Searching for Father—A Tale of Repentance, Redemption and Resurrection
A LITTLE BOY'S QUESTION:
It was a happy childhood in my Gran's home, in Bristol, England. I was a well-loved only child by my mother and I felt I was the “apple of my grandmother's eye”. Happy and content though I was, there was the inevitable question that one day I would have to ask: “What happened to my Dad?”
The answer from my Gran was “Oh, 'ee never cum back from the war” said in her Bristolian accent but with a certain gravitas that deterred further questioning. Gran's brothers, my great uncles, had fought in World War I. It was only many years later, as an adult, that I was able to fully comprehend the horror of what that war meant to people who lost loved ones. But even at this time, although only a youngster, I could dimly grasp a sense that it was something that should not be talked about too much. Phrases such as “...he never came back from the war…” and “...blown to bits…they never found his body…” lodged in my mind to such an extent that even today I can still remember my grandmother's words and the sadness in her voice. The name of her eldest brother, Henry, who was killed at the Battle of the Somme in 1916, is listed among 73,000 other names who were “missing”, on the huge memorial monument at Thiepval in Normandy. So given that sort of background to my thinking it is not surprising that I thought my father, an American soldier in World War II, was probably dead! It also fitted with the experiences of my peers in the neighbourhood and school in the late 1940s since many of my contemporaries also did not have fathers because they were killed in the war.
THE TRUTH OF THE MATTER
While “he didn't come back from the war” was good enough and true enough to satisfy a little boy, little boys do grow up and find things out. When I was about 11 years old there were entrance exams to be undertaken to try and win a place at a grammar school. As a result, various forms had to be filled in by my mother and for the first time I saw the word “divorced” and a date—1952. As I got older, more bits of the puzzle fell into place as I learned more from my mother. My father saw me briefly on three occasions: at my birth, when I was 6 months old and for the last time when I was a year old. Later, in 1945, when he was repatriated to the United States, the pay cheque (the married allowance) from the US Army stopped coming and my mother never heard from him again. I cannot imagine what that must have been like for her waiting and waiting and then at some point deciding the marriage was over. In those days women had to wait seven years and were then automatically granted a divorce on the grounds of desertion and this was for true for my mother. At the outbreak of war in 1939 she was a pretty 15-year old full of hopes and dreams of becoming a music and dance teacher since she had excelled at both from a very young age. The harsh reality at the end of the war was different—she was a teenage mother with no husband.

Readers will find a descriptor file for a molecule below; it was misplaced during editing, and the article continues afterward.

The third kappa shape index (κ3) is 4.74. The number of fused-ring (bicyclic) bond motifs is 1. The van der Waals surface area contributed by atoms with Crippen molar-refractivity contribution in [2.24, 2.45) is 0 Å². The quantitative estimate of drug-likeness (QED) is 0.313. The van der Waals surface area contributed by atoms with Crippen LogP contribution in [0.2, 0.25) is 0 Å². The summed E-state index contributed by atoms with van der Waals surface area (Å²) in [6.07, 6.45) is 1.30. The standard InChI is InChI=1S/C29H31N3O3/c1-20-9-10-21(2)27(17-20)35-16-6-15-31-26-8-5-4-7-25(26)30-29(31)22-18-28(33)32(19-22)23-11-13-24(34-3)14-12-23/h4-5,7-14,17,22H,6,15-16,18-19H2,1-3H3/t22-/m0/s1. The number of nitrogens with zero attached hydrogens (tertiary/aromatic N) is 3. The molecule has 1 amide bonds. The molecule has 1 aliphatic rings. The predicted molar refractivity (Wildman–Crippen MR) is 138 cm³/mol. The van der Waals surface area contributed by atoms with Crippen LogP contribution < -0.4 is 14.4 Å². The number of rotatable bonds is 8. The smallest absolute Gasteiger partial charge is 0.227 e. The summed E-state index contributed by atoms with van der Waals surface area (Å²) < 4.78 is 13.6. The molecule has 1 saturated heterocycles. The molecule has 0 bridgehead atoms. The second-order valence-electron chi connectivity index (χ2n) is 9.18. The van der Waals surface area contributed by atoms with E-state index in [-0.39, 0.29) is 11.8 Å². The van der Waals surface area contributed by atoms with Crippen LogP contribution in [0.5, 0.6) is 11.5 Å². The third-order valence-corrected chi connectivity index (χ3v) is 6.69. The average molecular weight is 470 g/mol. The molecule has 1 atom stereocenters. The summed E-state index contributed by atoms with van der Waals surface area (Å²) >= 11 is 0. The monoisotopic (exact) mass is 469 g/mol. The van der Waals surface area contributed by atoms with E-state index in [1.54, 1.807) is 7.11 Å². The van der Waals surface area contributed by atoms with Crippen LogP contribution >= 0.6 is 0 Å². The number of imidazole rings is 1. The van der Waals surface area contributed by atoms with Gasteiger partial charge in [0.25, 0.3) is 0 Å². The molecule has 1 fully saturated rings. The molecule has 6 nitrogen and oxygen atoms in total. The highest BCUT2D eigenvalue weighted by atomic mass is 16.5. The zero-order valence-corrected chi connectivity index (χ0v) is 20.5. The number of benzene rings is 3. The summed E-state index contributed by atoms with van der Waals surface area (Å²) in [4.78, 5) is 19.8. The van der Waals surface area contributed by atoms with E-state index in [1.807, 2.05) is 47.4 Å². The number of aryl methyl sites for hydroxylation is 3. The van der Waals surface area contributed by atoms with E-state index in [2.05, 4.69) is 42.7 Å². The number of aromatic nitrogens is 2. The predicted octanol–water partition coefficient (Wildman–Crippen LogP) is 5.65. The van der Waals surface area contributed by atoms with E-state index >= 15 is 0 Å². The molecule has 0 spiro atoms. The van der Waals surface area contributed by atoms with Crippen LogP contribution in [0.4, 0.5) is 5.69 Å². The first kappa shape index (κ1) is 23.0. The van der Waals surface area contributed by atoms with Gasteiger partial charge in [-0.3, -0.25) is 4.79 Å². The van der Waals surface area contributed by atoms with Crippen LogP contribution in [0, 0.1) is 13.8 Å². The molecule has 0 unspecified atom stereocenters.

Beyond the basic details I mentioned earlier, my father was hardly ever spoken of again. To me he was a “non-person”. I rarely thought of him, apart from briefly having a rather silly teenage notion that he might have been some kind of American war hero. And as I said, I did not feel out of place or strange for not having a father around since this was the case for so many kids in postwar Britain.
FIFTY YEARS ON
We all got on with our lives—when I was eleven I won a free scholarship to one of the best grammar schools in Bristol, Queen Elizabeth's Hospital (QEH). My mother had gone back to work when I was two years old and I was looked after by my Gran while my Mum was at work. My mother, after a series of short term local jobs (shop assistant, waitress, cinema usherette) became a police woman in the Bristol Docks Police. Great Uncle Dick, Gran's youngest brother, a badly injured survivor of WWI who lived with us, continued working at Bristol Airplane until his retirement in 1978. Grandad died in 1954 virtually penniless (he was a gambler!), although the grandchildren were each left the princely sum of 50 pounds which was put in trust until we were 21 years old. Mine was used in 1966 to buy the engagement ring for my future wife Rita. My Gran, the Victorian matriarch, continued to rule the roost at 37 Badminton Road, Bristol but as in the Victorian era, this was now a diminished empire as I went off to university, got married and emigrated to Canada in 1970.
So where was my father in all this? The answer is nowhere. As I said earlier, continuing the schoolboy context, he was to me a “non-person”. He did not exist for me. I had been abandoned as had my mother, who had never remarried. She once said to me in a moment of rare candour “I waited and waited and waited and I never ever heard from him—and then I hated him. After the divorce came through in 1952, I put him out of my mind forever.”
THE NEXT GENERATION ASKS THE QUESTION
So that was it—end of story in my family, you might think. But no, the story is not over yet. Fast-forward about 50 years from me as that little boy in England to me as a middle-aged father of three children happily settled in Ottawa for 20 years. There was no escaping now the question that I had asked all those years ago, only now it was coming from my own children, particularly my second son Graham, who, as an inquisitive teenager, began asking me that very same question: “What happened to your Dad?” My wife too had been urging me to find out about him since “time was running out” for if he was alive he would be in his seventies. I just did not want to get into it! I told what little I knew—he was a GI from Lake Charles, Louisiana, whose job in civilian life was as a bartender—this we knew from my mother's marriage license. He went into France on the Normandy invasion and was never heard from again. That was it—the sum total of our knowledge. Graham, 16 at the time, was insistent that he wanted to research the issue . I thought to myself, well maybe this is a way out for me—I'll give him the go-ahead, it will be an impossible task, and I will have salved my conscience in that I did make an effort to find him and we can all go back to normal life again—with no father figure in it!